Friday, June 10, 2005


This is not going to be easy. It’s the first day of summer break. It has been raining all day. It is 6pm and I am fed up to here with the constant interruptions. The kids finally went outside a few minutes ago and I sat down to read a bit. Found a nice poem by Lucille Clifton. I remember reading her explanation for why she writes short poems: “I have six children and I can only hold about twenty lines in my head until the end of the day.” A good thought for me to ponder at this difficult time. Hmmm. Just noticed that the thumping I hear outside is Kadin working the lawn with a huge pickaxe. Here is Clifton’s poem while I go stop him from chopping his foot off:

blessing the boats
by Lucille Clifton

may the tide
that is entering even now
the lip of our understanding
carry you out
beyond the face of fear
may you kiss
the wind then turn from it
certain that it will
love your back | may you
open your eyes to the water
water waving forever
and may you in your innocence
sail through this to that

Okay, I'm back. Happy summer! (Dinner’s burning, Rees is snacking.) Might not be able to write much more any time soon.

Tuesday, June 07, 2005


Okay, so I’ve sent in the forms to register the kittens. They are purebred Devon Rex kittens, a sort of very, very short haired cat that tends to be less allergenic. Luckily, this lack of allergy part seems to be true and I can pet them with abandon. On the forms I need to register their purebred names. It’s all part of the purebred world where kitten births are registered in birth certificates. My first instinct was to register some sort of lighthearted, funny, spoof names, but then I had second thoughts. It doesn’t matter so much for Rex because Rex is of “pet” quality, so he will be neutered and will not sire any kittens. His name will not live on. But Pearl, Pearl is special. She is, according to the breeder, of “show” quality. And she is a pretty amazing little cat. The breeder asked how I would feel about having a litter of kittens with her as the mother. Well, that sounded like it might be fun, so we agreed to try to breed her at some point in the future. If we do, her name will be on the pedigree of her offspring and their offspring and so on.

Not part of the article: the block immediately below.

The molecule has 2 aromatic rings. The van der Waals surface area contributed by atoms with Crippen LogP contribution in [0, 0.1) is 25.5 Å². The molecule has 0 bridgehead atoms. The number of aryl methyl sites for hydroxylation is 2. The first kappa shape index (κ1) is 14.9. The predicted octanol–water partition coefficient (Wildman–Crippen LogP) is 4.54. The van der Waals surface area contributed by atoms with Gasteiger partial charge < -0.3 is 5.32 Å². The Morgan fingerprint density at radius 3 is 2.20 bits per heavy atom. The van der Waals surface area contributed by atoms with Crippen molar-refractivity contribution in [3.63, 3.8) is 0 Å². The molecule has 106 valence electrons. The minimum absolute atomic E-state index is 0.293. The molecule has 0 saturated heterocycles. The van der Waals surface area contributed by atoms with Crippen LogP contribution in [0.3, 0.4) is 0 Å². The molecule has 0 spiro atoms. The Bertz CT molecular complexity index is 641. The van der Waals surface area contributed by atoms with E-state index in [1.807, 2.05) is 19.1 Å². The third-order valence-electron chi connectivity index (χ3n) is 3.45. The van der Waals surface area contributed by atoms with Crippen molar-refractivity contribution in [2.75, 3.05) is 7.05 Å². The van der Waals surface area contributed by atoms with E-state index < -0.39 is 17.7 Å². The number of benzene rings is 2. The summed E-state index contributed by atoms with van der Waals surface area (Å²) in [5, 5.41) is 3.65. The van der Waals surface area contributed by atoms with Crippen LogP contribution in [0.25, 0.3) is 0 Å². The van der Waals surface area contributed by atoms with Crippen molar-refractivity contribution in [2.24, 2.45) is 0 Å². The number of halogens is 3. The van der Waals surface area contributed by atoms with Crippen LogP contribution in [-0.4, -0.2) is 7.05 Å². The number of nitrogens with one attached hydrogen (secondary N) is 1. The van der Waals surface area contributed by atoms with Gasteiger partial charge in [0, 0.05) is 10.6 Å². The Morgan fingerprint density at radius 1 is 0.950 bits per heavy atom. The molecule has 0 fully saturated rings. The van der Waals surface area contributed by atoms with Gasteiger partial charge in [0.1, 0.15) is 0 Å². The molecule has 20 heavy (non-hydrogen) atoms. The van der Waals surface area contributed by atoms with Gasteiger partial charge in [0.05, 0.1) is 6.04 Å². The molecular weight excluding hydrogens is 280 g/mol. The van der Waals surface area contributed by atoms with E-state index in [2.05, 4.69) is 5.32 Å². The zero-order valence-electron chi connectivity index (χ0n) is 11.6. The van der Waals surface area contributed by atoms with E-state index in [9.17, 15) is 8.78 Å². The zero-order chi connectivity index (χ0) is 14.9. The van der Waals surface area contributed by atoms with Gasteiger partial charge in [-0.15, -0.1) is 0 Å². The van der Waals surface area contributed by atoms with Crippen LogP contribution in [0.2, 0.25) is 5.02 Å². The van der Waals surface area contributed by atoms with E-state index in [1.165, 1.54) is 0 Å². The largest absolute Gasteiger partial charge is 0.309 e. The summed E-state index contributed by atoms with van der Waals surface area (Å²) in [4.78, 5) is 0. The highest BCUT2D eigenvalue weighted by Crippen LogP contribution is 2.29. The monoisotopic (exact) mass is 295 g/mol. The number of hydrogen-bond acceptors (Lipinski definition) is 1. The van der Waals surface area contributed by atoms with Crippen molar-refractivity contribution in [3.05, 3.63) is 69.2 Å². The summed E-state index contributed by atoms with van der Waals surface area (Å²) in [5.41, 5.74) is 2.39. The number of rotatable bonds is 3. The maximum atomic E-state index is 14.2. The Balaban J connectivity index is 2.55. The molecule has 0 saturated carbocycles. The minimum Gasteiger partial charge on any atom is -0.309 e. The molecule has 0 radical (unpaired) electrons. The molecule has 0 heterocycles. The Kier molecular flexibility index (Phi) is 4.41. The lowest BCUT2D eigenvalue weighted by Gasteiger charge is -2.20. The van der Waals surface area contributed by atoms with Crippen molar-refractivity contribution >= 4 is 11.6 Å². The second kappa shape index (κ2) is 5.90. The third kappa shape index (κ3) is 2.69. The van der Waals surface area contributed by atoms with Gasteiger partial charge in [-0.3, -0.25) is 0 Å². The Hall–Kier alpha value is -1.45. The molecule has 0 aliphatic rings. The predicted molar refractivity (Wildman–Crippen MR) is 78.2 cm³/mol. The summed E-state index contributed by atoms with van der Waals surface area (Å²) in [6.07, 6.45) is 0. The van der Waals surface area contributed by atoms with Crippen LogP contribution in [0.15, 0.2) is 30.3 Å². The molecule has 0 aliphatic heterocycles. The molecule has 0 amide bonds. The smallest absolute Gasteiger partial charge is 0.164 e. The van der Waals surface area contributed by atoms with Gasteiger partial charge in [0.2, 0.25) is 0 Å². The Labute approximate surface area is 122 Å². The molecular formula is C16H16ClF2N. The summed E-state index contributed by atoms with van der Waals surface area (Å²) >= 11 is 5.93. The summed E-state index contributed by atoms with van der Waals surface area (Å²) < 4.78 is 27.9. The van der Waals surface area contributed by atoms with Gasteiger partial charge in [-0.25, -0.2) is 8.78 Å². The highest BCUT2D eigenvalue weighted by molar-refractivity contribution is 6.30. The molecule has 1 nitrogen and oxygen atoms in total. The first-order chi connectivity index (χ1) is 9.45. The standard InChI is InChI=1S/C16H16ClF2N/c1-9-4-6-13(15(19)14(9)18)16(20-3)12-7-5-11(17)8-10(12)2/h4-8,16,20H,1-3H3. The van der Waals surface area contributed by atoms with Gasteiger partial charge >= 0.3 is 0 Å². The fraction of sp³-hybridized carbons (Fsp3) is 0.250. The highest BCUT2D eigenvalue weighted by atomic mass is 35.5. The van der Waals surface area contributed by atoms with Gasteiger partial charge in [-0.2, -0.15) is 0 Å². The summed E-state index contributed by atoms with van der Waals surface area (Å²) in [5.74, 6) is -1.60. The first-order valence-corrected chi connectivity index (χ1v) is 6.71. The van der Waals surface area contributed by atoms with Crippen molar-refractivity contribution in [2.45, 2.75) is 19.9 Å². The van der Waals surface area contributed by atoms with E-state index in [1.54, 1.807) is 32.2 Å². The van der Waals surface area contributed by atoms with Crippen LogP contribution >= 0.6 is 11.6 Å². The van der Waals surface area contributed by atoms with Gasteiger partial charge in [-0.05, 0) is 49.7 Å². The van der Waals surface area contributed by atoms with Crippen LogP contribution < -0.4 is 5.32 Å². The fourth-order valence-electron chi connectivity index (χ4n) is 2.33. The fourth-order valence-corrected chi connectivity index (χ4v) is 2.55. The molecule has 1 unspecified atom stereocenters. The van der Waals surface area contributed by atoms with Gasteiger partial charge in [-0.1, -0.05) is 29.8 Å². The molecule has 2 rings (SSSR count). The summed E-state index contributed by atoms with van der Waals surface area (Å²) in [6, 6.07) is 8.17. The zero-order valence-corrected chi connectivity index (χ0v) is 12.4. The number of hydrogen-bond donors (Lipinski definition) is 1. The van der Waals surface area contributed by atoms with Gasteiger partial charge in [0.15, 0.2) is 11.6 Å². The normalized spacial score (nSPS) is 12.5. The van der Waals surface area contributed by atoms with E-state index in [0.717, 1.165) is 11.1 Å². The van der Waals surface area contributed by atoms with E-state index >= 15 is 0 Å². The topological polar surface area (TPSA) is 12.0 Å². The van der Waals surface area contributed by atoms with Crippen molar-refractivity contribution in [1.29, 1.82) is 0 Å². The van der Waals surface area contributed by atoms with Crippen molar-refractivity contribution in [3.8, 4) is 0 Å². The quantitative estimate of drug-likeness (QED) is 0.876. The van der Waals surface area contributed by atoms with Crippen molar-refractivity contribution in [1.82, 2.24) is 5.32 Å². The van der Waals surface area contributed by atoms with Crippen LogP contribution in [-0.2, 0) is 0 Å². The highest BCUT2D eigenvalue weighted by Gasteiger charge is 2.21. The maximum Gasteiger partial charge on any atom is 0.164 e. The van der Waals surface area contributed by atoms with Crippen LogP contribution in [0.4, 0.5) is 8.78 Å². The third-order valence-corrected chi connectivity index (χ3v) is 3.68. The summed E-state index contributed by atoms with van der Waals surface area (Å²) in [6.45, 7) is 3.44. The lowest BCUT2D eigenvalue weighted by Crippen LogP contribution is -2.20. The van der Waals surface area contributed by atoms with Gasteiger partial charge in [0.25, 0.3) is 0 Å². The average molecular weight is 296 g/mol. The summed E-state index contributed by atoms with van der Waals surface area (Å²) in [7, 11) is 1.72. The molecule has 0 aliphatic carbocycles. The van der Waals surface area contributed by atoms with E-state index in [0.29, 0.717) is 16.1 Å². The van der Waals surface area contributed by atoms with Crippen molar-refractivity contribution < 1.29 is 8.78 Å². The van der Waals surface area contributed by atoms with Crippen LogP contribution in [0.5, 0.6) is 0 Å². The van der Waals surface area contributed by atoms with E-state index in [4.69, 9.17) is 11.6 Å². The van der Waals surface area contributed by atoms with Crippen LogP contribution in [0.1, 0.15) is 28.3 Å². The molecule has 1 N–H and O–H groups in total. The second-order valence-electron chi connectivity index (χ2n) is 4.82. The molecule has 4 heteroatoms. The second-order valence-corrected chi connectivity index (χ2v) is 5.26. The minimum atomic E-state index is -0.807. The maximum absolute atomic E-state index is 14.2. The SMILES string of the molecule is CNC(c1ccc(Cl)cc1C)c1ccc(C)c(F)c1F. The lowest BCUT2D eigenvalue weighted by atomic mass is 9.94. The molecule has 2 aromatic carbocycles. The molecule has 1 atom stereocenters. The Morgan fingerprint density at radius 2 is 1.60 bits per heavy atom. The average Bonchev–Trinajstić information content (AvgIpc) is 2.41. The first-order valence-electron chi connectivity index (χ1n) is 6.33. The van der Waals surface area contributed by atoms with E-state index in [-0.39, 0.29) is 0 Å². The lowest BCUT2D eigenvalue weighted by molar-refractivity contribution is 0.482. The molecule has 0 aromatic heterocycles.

The first name on the pedigree is the name of the cattery, in this case, Castilleja. I chose the name Pearl for the girl and Rees chose the name Rex for the boy. So their registered names would be Castilleja and something Pearl or something Rex. They are “brown mackerel tabbies” and when I looked into the origin of tabbies, it turns out it was a kind of silk with a watered stripy look that was made in the Attabiyah district of Baghdad. Attabiyah became atabbi and then tabby and the cats with patterns similar to the silk were called tabby cats.

After some debate about names, we settled on Catilleja’s Attabiyah Pearl for Pearl (suitably exotic for a family tree) and Castilleja’s Tabbysaurus Rex for Rex (suitably silly for him and our family). And, tiny as they are, they really do live up to their names.

And that’s not all. The breeder now wants me to show Pearl at a cat show in September in Denver, this year's site of "Devon Heaven." Hmmm, I seem to be slowly getting drawn into this purebred world. Maybe I will get those cat motif checks after all. Stay tuned.

Sunday, June 05, 2005

Travelogue: NY, NY

Whew! Am waiting to board my Jet Blue flight after my 36-hour junket to NYC. It's been a whirlwind weekend and was pretty much everything I had hoped it would be: galleries on Saturday and celebrating Clare's 40th birthday then Chinatown today and the reading of a play.